Fig. 6-16. Plot of the Output From Representative Photocells Versus Sun Angle for Adcole Digital Sun Sensors
The fine bits in Fig. 6-14 are used by an interpolation circuit to provide increased resolution. Straightforward addition of encoded rows to the pattern is not possible because thé 0.53-deg angular diameter of the Sun from near the Earth would blur the output from adjacent bits. This effectively limits Gray 'code transitions to a 1/2-deg LSB. By combining the output of 2 or 3 offset LSB patterns in an interpolation circuit, 1/4- or 1/8-deg transitions are obtained.
Two-axis sensors consist of two measurement components mounted at right angles, yielding a 64- by 64-deg or 128- by 128-deg FOV as shown in Fig. 6-17. Full 4w sr coverage for the two-axis sensors is obtained by use of five or more 128- by 128-deg sensors. (See Sections 2.1 and 7.1.) Onboard logic for selecting and telemetering data from the illuminated Sun sensor in multisensor configurations is based on monitoring the output of the ATA photocell and selecting the sensor with the highest output signal (effectively the smallest angle relative to the optical null or boresight angle).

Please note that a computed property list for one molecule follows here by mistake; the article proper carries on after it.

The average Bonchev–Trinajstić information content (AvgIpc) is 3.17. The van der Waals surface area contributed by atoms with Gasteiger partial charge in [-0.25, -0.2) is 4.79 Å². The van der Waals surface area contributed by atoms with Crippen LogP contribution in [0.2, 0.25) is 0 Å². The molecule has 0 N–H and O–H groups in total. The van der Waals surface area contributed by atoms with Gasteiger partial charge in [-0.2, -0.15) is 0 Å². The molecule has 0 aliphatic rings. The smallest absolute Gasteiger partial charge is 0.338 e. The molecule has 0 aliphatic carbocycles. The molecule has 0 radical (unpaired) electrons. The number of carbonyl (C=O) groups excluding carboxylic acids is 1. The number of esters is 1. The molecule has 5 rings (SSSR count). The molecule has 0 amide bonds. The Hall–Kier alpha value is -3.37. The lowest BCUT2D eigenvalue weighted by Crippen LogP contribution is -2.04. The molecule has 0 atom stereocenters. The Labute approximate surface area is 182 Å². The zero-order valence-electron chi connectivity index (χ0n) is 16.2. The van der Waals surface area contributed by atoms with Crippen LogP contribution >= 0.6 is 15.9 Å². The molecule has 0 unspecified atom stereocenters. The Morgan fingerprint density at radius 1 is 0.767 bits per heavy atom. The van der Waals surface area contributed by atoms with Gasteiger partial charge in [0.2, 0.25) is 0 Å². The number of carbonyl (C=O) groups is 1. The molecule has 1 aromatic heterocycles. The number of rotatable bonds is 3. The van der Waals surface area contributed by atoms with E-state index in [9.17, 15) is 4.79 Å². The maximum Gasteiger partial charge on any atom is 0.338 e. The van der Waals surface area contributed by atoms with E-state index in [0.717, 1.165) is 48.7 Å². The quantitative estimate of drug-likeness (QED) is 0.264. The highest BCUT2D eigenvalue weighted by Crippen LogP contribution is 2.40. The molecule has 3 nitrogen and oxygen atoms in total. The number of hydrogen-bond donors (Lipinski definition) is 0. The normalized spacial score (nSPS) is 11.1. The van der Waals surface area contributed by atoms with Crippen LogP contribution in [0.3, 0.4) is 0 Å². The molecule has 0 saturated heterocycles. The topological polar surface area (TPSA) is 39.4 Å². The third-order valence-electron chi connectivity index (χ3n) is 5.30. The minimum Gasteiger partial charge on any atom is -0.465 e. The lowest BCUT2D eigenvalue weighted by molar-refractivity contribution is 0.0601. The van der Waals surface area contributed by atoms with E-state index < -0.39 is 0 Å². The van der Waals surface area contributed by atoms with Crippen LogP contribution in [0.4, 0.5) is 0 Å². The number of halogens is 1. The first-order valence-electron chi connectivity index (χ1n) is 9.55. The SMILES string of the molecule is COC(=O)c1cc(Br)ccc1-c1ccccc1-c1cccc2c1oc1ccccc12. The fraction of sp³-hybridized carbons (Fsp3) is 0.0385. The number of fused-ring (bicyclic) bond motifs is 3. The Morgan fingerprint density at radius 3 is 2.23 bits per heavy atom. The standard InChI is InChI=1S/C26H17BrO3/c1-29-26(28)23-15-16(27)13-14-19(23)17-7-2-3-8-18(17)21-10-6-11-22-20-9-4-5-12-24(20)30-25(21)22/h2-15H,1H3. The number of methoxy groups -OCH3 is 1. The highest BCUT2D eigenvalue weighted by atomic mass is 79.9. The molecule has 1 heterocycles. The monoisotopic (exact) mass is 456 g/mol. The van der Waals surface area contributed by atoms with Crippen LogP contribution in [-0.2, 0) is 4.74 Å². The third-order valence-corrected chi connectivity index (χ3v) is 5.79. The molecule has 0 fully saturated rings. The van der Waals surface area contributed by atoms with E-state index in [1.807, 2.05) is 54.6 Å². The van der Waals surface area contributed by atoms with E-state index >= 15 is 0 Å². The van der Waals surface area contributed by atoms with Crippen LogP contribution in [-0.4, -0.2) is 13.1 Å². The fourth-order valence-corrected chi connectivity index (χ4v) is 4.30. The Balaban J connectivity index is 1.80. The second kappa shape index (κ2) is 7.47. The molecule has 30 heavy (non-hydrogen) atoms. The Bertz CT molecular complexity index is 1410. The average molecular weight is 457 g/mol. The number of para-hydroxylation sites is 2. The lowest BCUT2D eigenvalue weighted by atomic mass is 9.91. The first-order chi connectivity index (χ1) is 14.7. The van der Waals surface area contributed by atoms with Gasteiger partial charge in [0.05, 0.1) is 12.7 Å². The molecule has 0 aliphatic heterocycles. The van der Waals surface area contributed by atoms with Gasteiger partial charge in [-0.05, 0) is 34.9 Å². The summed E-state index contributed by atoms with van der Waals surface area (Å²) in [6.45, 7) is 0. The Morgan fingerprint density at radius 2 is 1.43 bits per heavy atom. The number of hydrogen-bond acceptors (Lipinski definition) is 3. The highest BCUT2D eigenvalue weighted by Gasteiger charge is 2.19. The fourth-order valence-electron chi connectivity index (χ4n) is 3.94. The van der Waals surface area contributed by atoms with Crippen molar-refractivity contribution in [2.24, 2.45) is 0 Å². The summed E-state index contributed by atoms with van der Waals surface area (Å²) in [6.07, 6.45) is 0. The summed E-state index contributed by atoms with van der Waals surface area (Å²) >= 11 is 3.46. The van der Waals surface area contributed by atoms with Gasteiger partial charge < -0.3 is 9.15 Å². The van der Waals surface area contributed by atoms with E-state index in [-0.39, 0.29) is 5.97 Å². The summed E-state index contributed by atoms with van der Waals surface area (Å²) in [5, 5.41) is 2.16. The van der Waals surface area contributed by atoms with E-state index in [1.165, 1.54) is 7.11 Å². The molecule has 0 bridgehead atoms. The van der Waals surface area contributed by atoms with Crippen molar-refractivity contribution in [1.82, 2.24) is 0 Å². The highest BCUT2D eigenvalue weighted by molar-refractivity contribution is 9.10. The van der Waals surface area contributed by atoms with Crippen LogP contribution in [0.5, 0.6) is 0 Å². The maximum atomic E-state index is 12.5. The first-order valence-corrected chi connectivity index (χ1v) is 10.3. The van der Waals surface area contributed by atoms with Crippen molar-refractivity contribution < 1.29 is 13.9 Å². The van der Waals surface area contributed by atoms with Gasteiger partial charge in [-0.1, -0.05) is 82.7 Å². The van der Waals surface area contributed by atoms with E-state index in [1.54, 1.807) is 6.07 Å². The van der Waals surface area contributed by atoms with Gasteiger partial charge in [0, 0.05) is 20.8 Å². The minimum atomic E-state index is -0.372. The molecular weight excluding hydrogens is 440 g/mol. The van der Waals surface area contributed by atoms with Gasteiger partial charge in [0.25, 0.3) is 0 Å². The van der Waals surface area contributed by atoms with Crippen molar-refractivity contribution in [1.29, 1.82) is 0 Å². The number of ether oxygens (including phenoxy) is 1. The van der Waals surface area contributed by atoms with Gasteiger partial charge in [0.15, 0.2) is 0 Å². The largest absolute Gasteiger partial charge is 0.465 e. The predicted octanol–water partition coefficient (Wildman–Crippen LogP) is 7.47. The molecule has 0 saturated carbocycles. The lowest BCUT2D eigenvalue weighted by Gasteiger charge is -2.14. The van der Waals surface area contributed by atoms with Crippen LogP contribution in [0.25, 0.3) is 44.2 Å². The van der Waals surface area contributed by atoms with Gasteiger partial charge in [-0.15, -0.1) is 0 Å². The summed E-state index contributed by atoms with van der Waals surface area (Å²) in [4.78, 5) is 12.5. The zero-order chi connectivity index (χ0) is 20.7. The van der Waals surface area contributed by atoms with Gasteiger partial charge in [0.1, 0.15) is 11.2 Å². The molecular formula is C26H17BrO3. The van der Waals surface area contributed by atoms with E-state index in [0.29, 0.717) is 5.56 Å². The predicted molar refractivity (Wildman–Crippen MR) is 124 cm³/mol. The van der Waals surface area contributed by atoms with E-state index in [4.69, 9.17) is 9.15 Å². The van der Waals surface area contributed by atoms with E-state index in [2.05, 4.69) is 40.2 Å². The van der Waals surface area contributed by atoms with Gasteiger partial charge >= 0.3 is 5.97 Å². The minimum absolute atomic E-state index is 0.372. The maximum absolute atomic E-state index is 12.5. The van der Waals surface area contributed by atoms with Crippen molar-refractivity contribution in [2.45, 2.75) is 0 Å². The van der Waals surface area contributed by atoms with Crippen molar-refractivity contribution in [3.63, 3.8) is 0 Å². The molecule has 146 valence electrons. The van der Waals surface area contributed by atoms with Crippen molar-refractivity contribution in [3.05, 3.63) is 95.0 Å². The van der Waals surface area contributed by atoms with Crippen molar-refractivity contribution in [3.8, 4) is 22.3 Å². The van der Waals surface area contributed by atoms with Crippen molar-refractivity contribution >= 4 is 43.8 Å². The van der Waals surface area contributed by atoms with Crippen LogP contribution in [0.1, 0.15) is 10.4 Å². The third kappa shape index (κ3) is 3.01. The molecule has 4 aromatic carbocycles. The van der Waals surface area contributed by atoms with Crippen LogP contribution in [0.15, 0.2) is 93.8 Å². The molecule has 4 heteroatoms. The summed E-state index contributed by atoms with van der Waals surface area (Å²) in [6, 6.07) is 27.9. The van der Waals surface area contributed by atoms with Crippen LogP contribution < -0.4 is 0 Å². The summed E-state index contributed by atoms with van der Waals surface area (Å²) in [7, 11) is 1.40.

6.1.4 Fine Sun Sensors
Increasingly stringent attitude accuracy requirements, such as for IUE, MAGSAT, or SMM, imply Sun sensor absolute accuracies of several arc-minutes to 5 arc-seconds and even better relative accuracies. Resolutions of less than I /8-deg LSB, the practical limit of the device shown in Fig. 6-14, to an LSB of 0.1 arc-second can be achieved by electronically combining the output current from four offset photocells beneath a reticle pattern as shown in Fig. 6-18. The SMM fine Sun sensor, shown here, consists of an entrance slit composed of 72 pairs of alternately opaque and transparent rectangles of equal width (0.064 mm); a 1,5-cm spacer; an exit slit composed of four offset reticle patterns, each with 68 alternately opaque-transparent rectangle pairs; and four photocells, one beneath each pattern [Adcole, 19771. The entrance and exit slits are separated by a vacuum to reduce the effect of spectral dispersion on the accuracy.